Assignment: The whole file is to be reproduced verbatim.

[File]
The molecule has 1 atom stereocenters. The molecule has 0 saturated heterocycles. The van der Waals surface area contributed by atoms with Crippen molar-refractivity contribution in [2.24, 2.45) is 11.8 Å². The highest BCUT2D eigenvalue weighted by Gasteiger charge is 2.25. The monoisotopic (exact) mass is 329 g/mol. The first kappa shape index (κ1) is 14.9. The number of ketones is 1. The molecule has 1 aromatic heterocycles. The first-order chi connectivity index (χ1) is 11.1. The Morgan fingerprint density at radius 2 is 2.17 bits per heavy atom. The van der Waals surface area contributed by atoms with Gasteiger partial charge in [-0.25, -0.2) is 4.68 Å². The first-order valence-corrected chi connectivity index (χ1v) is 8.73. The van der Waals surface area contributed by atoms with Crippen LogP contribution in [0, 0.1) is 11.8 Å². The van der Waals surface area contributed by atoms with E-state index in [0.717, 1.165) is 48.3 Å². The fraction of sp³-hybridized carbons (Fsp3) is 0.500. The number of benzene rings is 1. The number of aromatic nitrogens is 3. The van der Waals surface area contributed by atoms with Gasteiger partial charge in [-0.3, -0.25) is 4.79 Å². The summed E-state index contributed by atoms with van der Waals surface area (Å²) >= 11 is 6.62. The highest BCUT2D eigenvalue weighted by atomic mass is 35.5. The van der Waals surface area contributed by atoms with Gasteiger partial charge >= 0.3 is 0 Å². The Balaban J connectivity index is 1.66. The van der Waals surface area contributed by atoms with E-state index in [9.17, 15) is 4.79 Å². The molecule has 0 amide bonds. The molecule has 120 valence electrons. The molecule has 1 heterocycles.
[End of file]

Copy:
The molecule has 1 atom stereocenters. The molecule has 0 saturated heterocycles. The van der Waals surface area contributed by atoms with Crippen molar-refractivity contribution in [2.24, 2.45) is 11.8 Å². The highest BCUT2D eigenvalue weighted by Gasteiger charge is 2.25. The monoisotopic (exact) mass is 329 g/mol. The first kappa shape index (κ1) is 14.9. The number of ketones is 1. The molecule has 1 aromatic heterocycles. The first-order chi connectivity index (χ1) is 11.1. The Morgan fingerprint density at radius 2 is 2.17 bits per heavy atom. The van der Waals surface area contributed by atoms with Gasteiger partial charge in [-0.25, -0.2) is 4.68 Å². The first-order valence-corrected chi connectivity index (χ1v) is 8.73. The van der Waals surface area contributed by atoms with Crippen LogP contribution in [0, 0.1) is 11.8 Å². The van der Waals surface area contributed by atoms with E-state index in [0.717, 1.165) is 48.3 Å². The fraction of sp³-hybridized carbons (Fsp3) is 0.500. The number of benzene rings is 1. The number of aromatic nitrogens is 3. The van der Waals surface area contributed by atoms with Gasteiger partial charge in [-0.3, -0.25) is 4.79 Å². The summed E-state index contributed by atoms with van der Waals surface area (Å²) >= 11 is 6.62. The highest BCUT2D eigenvalue weighted by atomic mass is 35.5. The van der Waals surface area contributed by atoms with Gasteiger partial charge >= 0.3 is 0 Å². The Balaban J connectivity index is 1.66. The van der Waals surface area contributed by atoms with E-state index in [9.17, 15) is 4.79 Å². The molecule has 0 amide bonds. The molecule has 120 valence electrons. The molecule has 1 heterocycles.